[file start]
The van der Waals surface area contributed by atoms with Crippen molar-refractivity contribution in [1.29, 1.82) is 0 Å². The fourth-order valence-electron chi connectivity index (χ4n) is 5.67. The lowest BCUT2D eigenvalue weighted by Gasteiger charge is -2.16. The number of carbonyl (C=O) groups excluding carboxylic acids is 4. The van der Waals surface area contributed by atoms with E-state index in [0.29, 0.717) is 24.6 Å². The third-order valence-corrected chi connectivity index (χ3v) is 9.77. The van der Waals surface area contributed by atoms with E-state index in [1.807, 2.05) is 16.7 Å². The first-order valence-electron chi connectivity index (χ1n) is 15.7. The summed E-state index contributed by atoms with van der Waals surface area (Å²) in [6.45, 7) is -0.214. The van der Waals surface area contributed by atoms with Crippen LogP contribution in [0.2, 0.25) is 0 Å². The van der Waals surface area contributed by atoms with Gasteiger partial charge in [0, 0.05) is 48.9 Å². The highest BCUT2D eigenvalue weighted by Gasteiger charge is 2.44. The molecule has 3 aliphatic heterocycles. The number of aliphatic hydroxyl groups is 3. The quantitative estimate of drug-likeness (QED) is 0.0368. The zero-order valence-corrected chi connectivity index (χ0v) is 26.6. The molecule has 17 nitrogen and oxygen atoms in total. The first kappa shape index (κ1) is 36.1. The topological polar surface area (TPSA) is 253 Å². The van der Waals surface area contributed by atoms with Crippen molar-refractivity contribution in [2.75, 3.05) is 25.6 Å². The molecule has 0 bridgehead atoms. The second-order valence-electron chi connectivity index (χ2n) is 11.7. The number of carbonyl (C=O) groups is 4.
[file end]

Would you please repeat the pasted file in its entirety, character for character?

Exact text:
The van der Waals surface area contributed by atoms with Crippen molar-refractivity contribution in [1.29, 1.82) is 0 Å². The fourth-order valence-electron chi connectivity index (χ4n) is 5.67. The lowest BCUT2D eigenvalue weighted by Gasteiger charge is -2.16. The number of carbonyl (C=O) groups excluding carboxylic acids is 4. The van der Waals surface area contributed by atoms with E-state index in [0.29, 0.717) is 24.6 Å². The third-order valence-corrected chi connectivity index (χ3v) is 9.77. The van der Waals surface area contributed by atoms with E-state index in [1.807, 2.05) is 16.7 Å². The first-order valence-electron chi connectivity index (χ1n) is 15.7. The summed E-state index contributed by atoms with van der Waals surface area (Å²) in [6.45, 7) is -0.214. The van der Waals surface area contributed by atoms with Crippen LogP contribution in [0.2, 0.25) is 0 Å². The van der Waals surface area contributed by atoms with Gasteiger partial charge in [0, 0.05) is 48.9 Å². The highest BCUT2D eigenvalue weighted by Gasteiger charge is 2.44. The molecule has 3 aliphatic heterocycles. The number of aliphatic hydroxyl groups is 3. The quantitative estimate of drug-likeness (QED) is 0.0368. The zero-order valence-corrected chi connectivity index (χ0v) is 26.6. The molecule has 17 nitrogen and oxygen atoms in total. The first kappa shape index (κ1) is 36.1. The topological polar surface area (TPSA) is 253 Å². The van der Waals surface area contributed by atoms with Crippen molar-refractivity contribution in [2.75, 3.05) is 25.6 Å². The molecule has 0 bridgehead atoms. The second-order valence-electron chi connectivity index (χ2n) is 11.7. The number of carbonyl (C=O) groups is 4.